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IMPORTANCE Other than nasal moisturizers, no standard-of-care medical therapy exists for epistaxis in hereditary hemorrhagic telangiectasia (HHT). With epistaxis as the greatest cause of morbidity in patients with HHT, there is a need to identify effective topical therapies. OBJECTIVE To determine the efficacy and safety of an intranasal timolol thermosensitive gel vs placebo thermosensitive gel in treating HHT-associated epistaxis. DESIGN, SETTING, AND PARTICIPANTS This double-blind, placebo-controlled randomized clinical trial was conducted from October 29, 2019, to May 20, 2020, at a tertiary care center. A total of 27 patients with HHT and moderate-to-severe epistaxis were recruited and included in this prespecified analysis: 14 in the timolol group and 13 in the placebo group. Inclusion criteria included (1) age 18 years or older, (2) clinical or genetic diagnosis of HHT, (3) screening Epistaxis Severity Score (ESS) of 4 or greater and 2 or more nosebleeds cumulatively lasting at least 5 minutes per week, (4) stable epistaxis pattern over the preceding 3 months, and (5) no change in epistaxis treatment or nasal hygiene regimen in the preceding month. Exclusion criteria included (1) contraindications to systemic β-blocker administration, (2) use of medications interacting with timolol, (3) use of antiangiogenic medications in the last month before recruitment, and (4) use of anticoagulants, antiplatelets, or fibrinolytic therapies within the last month. INTERVENTIONS Novel thermosensitive intranasal timolol (0.1%) gel vs placebo thermosensitive gel applied twice daily to each nostril for 8 weeks. MAIN OUTCOMES AND MEASURES The primary outcome was the median change in ESS and percentage of participants reaching the minimal clinically important difference in ESS. Secondary outcomes were changes in Clinical Global Impression-Severity and Clinical Global Impression-Improvement scores, Nasal Outcome Score for Epistaxis in Hereditary Hemorrhagic Telangiectasia, and hemoglobin level. RESULTS Of 27 participants randomized (median [range] age, 55 [20-76] years; 14 women [52%]; 25 White [93%]), a total of 23 patients with HHT completed the primary outcome measure. Within the timolol gel and placebo gel groups, respectively, the median change (range) in ESS was 2.32 (0.22 to 5.97) vs 1.96 (-0.91 to 5.98), and 9 of 11 (82%) vs 9 of 12 (75%) participants experienced a clinically meaningful improvement in ESS. Twenty-two of the 23 participants (96%) reported improvement via the Clinical Global Impression-Improvement score, with 81% vs 58% of participants reporting reduced severity of epistaxis in the timolol vs placebo group, respectively. Of participants completing the Nasal Outcome Score for Epistaxis in HHT at follow-up visit, 7 of 10 (70%) in the timolol group achieved a clinically important difference vs 5 of 10 (50%) in the placebo group. There was no change in hemoglobin level between or within groups. Zero participants in the placebo group and 2 of 13 (15%) in the timolol group withdrew because of adverse events. CONCLUSIONS AND RELEVANCE Thermosensitive gel, alone or in combination with timolol, was highly effective in reducing HHT-associated epistaxis. The timolol group had greater improvement in epistaxis and quality of life than the placebo group, but effect estimates were imprecise, and no definitive conclusions on the superiority of timolol can be drawn. Physicians treating patients with HHT-associated epistaxis should consider a thermosensitive gel (with or without timolol) for their patients. TRIAL REGISTRATION ClinicalTrials.gov Identifier: NCT04139018.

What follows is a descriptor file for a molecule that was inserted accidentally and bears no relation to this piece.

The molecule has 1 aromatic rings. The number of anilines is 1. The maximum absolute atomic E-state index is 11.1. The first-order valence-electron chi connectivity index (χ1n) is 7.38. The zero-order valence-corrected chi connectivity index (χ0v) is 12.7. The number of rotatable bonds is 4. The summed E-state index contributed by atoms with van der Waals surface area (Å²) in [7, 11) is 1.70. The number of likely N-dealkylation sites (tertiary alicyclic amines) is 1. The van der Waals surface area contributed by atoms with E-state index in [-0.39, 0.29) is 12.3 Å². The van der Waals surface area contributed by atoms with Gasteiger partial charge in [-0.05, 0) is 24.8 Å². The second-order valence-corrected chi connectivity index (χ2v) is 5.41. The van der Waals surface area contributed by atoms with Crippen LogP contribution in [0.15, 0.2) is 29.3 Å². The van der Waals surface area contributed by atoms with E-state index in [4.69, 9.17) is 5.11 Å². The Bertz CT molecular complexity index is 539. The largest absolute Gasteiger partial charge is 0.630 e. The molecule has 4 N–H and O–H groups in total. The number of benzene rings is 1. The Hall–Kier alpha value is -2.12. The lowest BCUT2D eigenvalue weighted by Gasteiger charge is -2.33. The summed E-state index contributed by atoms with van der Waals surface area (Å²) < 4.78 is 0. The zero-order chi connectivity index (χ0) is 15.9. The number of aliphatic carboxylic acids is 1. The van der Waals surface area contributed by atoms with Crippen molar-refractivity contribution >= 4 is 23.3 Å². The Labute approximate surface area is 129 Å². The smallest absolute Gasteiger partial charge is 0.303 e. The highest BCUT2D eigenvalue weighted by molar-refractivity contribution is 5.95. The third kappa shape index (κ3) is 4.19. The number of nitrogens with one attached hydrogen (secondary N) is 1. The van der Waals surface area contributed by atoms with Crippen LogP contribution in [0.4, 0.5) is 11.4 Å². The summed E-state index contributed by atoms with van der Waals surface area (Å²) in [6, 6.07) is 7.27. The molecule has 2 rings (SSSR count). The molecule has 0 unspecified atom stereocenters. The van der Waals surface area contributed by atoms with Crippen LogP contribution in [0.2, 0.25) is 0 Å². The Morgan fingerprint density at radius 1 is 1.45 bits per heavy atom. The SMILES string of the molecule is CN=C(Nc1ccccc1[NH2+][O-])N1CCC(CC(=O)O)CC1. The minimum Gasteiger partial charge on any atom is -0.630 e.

Venous Thromboembolism among Hospitalized Patients with COVID-19 Undergoing Thromboprophylaxis: A Systematic Review and Meta-Analysis
Chi G, Lee JJ, Jamil A, Gunnam V, Najafi H, Memar Montazerin S, Shojaei F, Marszalek J